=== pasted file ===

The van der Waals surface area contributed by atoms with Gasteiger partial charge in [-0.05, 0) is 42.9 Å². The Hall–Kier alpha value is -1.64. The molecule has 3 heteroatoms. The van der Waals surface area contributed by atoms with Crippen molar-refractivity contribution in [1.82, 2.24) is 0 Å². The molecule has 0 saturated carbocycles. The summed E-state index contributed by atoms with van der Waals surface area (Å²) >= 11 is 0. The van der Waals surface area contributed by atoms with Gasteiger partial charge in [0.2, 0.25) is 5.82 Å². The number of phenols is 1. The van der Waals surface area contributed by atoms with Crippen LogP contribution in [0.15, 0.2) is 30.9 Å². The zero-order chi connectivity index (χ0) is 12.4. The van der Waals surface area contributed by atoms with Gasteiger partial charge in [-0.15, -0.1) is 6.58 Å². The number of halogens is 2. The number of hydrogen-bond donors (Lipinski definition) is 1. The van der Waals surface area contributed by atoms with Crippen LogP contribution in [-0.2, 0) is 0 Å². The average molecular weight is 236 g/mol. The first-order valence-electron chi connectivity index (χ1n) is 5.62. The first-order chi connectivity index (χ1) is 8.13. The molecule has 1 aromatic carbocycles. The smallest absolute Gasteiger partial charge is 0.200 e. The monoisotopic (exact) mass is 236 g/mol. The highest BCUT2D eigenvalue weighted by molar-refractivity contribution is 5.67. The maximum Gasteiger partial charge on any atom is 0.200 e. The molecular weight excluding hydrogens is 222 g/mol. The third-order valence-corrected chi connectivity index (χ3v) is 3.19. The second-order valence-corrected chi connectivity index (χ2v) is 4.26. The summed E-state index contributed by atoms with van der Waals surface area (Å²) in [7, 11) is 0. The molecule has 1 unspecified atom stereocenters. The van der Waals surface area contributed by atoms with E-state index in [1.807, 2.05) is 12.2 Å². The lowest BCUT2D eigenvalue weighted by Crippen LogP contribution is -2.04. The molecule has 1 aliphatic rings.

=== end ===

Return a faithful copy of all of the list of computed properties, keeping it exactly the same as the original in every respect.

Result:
The van der Waals surface area contributed by atoms with Gasteiger partial charge in [-0.05, 0) is 42.9 Å². The Hall–Kier alpha value is -1.64. The molecule has 3 heteroatoms. The van der Waals surface area contributed by atoms with Crippen molar-refractivity contribution in [1.82, 2.24) is 0 Å². The molecule has 0 saturated carbocycles. The summed E-state index contributed by atoms with van der Waals surface area (Å²) >= 11 is 0. The van der Waals surface area contributed by atoms with Gasteiger partial charge in [0.2, 0.25) is 5.82 Å². The number of phenols is 1. The van der Waals surface area contributed by atoms with Crippen LogP contribution in [0.15, 0.2) is 30.9 Å². The zero-order chi connectivity index (χ0) is 12.4. The van der Waals surface area contributed by atoms with Gasteiger partial charge in [-0.15, -0.1) is 6.58 Å². The number of halogens is 2. The number of hydrogen-bond donors (Lipinski definition) is 1. The van der Waals surface area contributed by atoms with Crippen LogP contribution in [-0.2, 0) is 0 Å². The average molecular weight is 236 g/mol. The first-order valence-electron chi connectivity index (χ1n) is 5.62. The first-order chi connectivity index (χ1) is 8.13. The molecule has 1 aromatic carbocycles. The smallest absolute Gasteiger partial charge is 0.200 e. The monoisotopic (exact) mass is 236 g/mol. The highest BCUT2D eigenvalue weighted by molar-refractivity contribution is 5.67. The maximum Gasteiger partial charge on any atom is 0.200 e. The molecular weight excluding hydrogens is 222 g/mol. The third-order valence-corrected chi connectivity index (χ3v) is 3.19. The second-order valence-corrected chi connectivity index (χ2v) is 4.26. The summed E-state index contributed by atoms with van der Waals surface area (Å²) in [7, 11) is 0. The molecule has 1 unspecified atom stereocenters. The van der Waals surface area contributed by atoms with E-state index in [1.807, 2.05) is 12.2 Å². The lowest BCUT2D eigenvalue weighted by Crippen LogP contribution is -2.04. The molecule has 1 aliphatic rings.